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Message from Dean Richardson: Recognizing greatness (and an LCME update) Share This OHSU Content

February 28, 2013

Dean RichardsonI've been thinking lately about recognition. This is the time of year when I begin the process of selecting the annual Dean's Award recipient presented each year at the School of Medicine Alumni Association spring banquet. The Dean's Award is one of many awards and recognition programs in the School of Medicine and at OHSU.

In an institution as large as the School of Medicine, awards and recognition programs are important. We work collaboratively in many ways – conducting research, providing health care, educating our students – but with over 4,400 employees, each of us can only personally know a fraction of our group. Awards are a way of bringing forward exceptional members of our community and showcasing their efforts for the larger group.

Notifications for award nominations come up often, and I encourage you to act on them. Nominate a colleague who deserves to be recognized for excellence. Or, simply share the word in your unit or department about a call for nominations. Right now, the OHSU Faculty Senate and the Center for Diversity & Inclusion are both accepting nominations. The Faculty Senate Awards recognize faculty members for exceptional efforts in support of OHSU's missions. The Diversity and Inclusion Awards highlight faculty, students, staff, alumni and community members who have contributed to an inclusive environment.

If you've ever been to a Golden ROSE award ceremony, you know the power of recognition. Everyone walks away with renewed purpose and a reminder of how our mission-based work manifests itself and makes a difference in people's lives, everyday. Nominating staff for a Golden ROSE is a particularly good way to build unit morale.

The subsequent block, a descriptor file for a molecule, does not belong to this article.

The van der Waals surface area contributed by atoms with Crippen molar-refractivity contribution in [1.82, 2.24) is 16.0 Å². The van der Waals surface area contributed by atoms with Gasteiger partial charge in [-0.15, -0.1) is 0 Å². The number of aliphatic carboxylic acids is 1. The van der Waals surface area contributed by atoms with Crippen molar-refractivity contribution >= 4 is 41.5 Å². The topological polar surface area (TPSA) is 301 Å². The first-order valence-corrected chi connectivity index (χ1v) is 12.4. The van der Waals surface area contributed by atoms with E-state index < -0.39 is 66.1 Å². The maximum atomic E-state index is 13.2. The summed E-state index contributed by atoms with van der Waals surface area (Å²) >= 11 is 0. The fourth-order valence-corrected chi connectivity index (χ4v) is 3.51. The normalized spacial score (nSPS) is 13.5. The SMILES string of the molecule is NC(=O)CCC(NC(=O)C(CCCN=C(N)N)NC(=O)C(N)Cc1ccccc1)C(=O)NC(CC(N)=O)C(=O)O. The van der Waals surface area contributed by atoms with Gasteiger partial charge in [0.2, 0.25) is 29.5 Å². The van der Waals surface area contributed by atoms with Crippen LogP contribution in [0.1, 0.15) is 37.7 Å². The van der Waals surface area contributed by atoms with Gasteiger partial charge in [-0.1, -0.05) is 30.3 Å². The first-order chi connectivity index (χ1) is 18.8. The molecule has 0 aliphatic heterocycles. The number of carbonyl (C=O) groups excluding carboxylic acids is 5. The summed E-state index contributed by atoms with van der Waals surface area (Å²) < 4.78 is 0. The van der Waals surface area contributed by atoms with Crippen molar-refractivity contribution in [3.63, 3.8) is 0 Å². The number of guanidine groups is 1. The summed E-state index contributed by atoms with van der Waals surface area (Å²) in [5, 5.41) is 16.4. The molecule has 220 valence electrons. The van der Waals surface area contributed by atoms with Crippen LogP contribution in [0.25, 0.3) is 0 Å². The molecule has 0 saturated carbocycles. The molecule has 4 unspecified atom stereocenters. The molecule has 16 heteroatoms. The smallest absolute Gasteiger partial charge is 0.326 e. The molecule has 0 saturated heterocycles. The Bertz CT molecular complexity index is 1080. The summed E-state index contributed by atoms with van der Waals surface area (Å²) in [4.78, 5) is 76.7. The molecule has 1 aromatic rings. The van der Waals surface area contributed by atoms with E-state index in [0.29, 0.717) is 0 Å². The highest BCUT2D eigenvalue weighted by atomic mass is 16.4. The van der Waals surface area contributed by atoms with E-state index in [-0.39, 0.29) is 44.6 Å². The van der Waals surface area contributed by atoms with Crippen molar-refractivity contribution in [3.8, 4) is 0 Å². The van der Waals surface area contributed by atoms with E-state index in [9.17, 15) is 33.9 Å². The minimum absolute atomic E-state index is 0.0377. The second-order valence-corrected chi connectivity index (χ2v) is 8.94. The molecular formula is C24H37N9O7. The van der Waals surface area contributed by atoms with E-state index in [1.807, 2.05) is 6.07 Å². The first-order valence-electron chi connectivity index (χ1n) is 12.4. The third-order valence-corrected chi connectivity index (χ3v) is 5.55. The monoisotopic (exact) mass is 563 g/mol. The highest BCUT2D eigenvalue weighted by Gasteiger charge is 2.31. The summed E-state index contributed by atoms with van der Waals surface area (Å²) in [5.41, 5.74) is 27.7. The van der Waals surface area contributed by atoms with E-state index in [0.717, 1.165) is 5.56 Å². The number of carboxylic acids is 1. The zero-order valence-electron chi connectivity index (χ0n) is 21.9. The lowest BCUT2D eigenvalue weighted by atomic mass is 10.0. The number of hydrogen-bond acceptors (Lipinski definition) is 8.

Efforts to honor an individual – whether a colleague, mentor or student – go beyond the walls of our institution. They are a hallmark of the culture of collaboration that I proudly mention when I talk about OHSU and the School of Medicine, and collectively, they strengthen our ability to respond to calls for national recognition from entities like the Association for American Medical Colleges, professional societies and community groups.

I know these efforts take time. If you are uncertain about how to write a nomination, or want to talk it through with someone, I encourage you to use the Dean's office as a resource. We'd be glad to help – and proud to do so. And remember to share your successes and awards with us. We regularly highlight these news items through the School of Medicine News.

Finally, I have some important news to share regarding our LCME status. As announced last summer, the Liaison Committee on Medical Education (LCME) identified areas for improvement in its January 2012 site accreditation visit. In December 2012, the School of Medicine submitted an action plan to make improvements in the identified areas. Two of the areas – diversity and student indebtedness – represent longstanding challenges that the school has been actively trying to rectify for some time.

I am pleased to share the good news that the LCME has fully accepted our action plan. I received the letter from the committee this week. This necessary step provides assurance from an external entity that our actions are appropriately targeted to address long-standing challenges in the undergraduate medical education program. We will continue to share information about this topic, including the LCME-focused survey that will take place sometime within the next 12 months.

The School of Medicine is committed to a process of continuous quality improvement across all of our educational programs, and this outcome demonstrates that commitment.

In the spirit of recognition, I'd like to thank the countless faculty and staff members who have been working together on the LCME action plan, and in particular, Senior Associate Dean for Education George Mejicano and Director for LCME Accreditation Jennifer Boyd for their leadership of this process. The results of all your hard work will benefit the entire school.

Best Regards,

Mark Richardson


Mark Richardson, MD, MBA
Dean, OHSU School of Medicine
President, Faculty Practice Plan